None of it is our problem. It’s all theirs. They had better fix things. And the years pass, and those who don’t migrate laugh it off in self-derision, relieving ourselves with Link Show at the Cultural Centre.
As tragic and depressing as this sounds, it borders so much on the grotesque that it’s almost hilarious.
How could we be sitting today, in our capital city, on piles of garbage heaps because the City Council cannot clear the garbage? Again! City residents become speechless in shock and disgust, but the situation is so tragic, so incredibly unbelievable, that there’s nothing to do but laugh it off, especially because all we hear emanating from the powers that be is the City Hall blaming Government, and the Government blaming City Hall.
Oh, let’s not even mention Local Government elections. The Ministry of Local Government, whose Minister, Ganga Persaud, who should be awarded a gold medal for a stunning lack of results, blames the Opposition for over a decade of no polls. And the Opposition blames the Government.
Guyanese all around the world look on at their homeland from afar, and shake their heads in confusion, and the ever-present despair regarding how their nation is being governed. Now we have the international diplomatic community in Georgetown stunned out of its wits because each effort sees blame fly like poison darts.
What’s to be done?
We need solutions. We need results. We need action. We need to see ourselves taking responsibility for our own state of being.
It’s not Government’s fault. It’s not the Opposition’s fault. It’s not City Hall’s fault. It’s not the business community’s fault. It’s not the media’s fault. Whose fault is it that, as a society, we foster leaders over us of such poor calibre?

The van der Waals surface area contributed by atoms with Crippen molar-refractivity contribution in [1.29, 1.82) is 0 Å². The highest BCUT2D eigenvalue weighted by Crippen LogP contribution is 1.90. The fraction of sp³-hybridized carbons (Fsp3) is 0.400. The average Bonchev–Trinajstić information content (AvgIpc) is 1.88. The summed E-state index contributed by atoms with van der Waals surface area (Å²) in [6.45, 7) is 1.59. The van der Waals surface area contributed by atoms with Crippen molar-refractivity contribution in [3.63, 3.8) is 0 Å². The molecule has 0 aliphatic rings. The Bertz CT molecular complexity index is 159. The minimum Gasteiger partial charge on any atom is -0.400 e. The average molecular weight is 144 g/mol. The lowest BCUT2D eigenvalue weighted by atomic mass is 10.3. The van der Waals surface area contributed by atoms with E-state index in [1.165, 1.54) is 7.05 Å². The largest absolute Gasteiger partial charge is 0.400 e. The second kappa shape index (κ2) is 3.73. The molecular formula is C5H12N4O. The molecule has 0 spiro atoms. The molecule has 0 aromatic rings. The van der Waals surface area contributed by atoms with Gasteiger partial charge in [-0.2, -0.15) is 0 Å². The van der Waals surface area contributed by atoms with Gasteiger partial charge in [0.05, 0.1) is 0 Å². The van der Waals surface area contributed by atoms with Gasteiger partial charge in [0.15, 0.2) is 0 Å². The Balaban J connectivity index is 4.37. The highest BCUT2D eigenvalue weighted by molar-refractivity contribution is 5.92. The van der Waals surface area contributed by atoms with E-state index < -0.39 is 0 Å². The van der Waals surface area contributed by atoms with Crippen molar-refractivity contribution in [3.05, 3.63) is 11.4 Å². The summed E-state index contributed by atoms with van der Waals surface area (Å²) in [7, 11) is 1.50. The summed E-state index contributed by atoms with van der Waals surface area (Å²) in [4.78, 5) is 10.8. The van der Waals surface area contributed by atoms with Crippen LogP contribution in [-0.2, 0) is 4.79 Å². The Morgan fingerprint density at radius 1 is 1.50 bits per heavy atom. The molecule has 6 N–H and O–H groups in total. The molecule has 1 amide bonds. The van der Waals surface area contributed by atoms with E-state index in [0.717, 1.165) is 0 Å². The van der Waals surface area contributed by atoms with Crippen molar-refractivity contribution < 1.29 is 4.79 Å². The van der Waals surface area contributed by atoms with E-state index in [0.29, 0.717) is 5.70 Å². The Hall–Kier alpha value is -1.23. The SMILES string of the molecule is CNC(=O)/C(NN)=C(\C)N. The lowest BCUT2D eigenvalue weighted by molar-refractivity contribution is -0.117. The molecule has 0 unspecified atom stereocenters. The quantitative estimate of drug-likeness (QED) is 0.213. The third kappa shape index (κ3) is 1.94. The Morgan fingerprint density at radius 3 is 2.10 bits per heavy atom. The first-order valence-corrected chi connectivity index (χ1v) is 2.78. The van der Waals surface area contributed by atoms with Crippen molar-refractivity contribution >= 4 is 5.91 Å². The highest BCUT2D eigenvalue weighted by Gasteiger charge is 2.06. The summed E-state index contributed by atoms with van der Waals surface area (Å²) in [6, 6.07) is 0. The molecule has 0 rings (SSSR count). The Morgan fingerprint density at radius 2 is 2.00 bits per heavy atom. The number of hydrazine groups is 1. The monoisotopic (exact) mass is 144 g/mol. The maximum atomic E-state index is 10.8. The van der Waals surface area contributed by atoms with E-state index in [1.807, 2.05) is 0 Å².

What’s not working is simply this: nobody takes responsibility for the state of our society. Those who, by their wit and cunning, assume positions of power, lord it over the rest of us, because we remain so passive. In our irresponsibility we succumb.
Even our lame-duck Prime Minister’s office remains passive and disengaged.
We’ve got to stop seeing the other as a punching bag, as a scapegoat, as an excuse for our own lack of responsible action, and demand results from whoever is mandated to produce results.
If Home Affairs Minister Clement Rohee cannot solve our crisis of crime, we all come together and devise a solution. If President Ramotar cannot sign the Local Government bills, we all come together and find a solution. If the Ministry of Education insists on celebrating five elite students and shuns the 16,000 who failed English at CXC in the past two years, we come together and find a solution.
Those leaders who fail must fall, because their failure cannot be allowed to stand up as the deity we worship. Instead, those who fail would see us solving the problem, coming up with solutions outside of their own stunted leadership.
In taking responsibility, we look at the root of our problems. One root of our despair as a nation is this national disgrace of the blame game. We must stop it, now.
It’s not their fault. Rather, it’s our responsibility.